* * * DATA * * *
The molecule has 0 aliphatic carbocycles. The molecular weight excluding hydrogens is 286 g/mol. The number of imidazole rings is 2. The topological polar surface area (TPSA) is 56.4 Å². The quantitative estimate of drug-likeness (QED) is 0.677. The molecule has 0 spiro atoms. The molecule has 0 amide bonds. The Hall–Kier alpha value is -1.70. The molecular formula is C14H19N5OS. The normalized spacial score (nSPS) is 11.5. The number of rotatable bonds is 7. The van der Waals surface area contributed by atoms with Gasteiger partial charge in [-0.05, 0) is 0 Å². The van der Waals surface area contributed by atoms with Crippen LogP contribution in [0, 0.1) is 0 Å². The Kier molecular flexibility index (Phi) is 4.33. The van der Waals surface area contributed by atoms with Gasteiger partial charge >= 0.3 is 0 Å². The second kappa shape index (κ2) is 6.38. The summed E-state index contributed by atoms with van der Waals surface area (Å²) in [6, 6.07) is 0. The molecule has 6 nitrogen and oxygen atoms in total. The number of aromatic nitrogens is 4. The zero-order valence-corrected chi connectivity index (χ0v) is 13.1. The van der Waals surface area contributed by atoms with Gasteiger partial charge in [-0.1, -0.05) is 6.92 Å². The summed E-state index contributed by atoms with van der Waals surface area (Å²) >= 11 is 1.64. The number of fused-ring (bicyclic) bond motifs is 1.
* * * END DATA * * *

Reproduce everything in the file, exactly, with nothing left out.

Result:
The molecule has 0 aliphatic carbocycles. The molecular weight excluding hydrogens is 286 g/mol. The number of imidazole rings is 2. The topological polar surface area (TPSA) is 56.4 Å². The quantitative estimate of drug-likeness (QED) is 0.677. The molecule has 0 spiro atoms. The molecule has 0 amide bonds. The Hall–Kier alpha value is -1.70. The molecular formula is C14H19N5OS. The normalized spacial score (nSPS) is 11.5. The number of rotatable bonds is 7. The van der Waals surface area contributed by atoms with Gasteiger partial charge in [-0.05, 0) is 0 Å². The van der Waals surface area contributed by atoms with Crippen LogP contribution in [0, 0.1) is 0 Å². The Kier molecular flexibility index (Phi) is 4.33. The van der Waals surface area contributed by atoms with Gasteiger partial charge >= 0.3 is 0 Å². The second kappa shape index (κ2) is 6.38. The summed E-state index contributed by atoms with van der Waals surface area (Å²) in [6, 6.07) is 0. The molecule has 6 nitrogen and oxygen atoms in total. The number of aromatic nitrogens is 4. The zero-order valence-corrected chi connectivity index (χ0v) is 13.1. The van der Waals surface area contributed by atoms with Gasteiger partial charge in [-0.1, -0.05) is 6.92 Å². The summed E-state index contributed by atoms with van der Waals surface area (Å²) >= 11 is 1.64. The number of fused-ring (bicyclic) bond motifs is 1.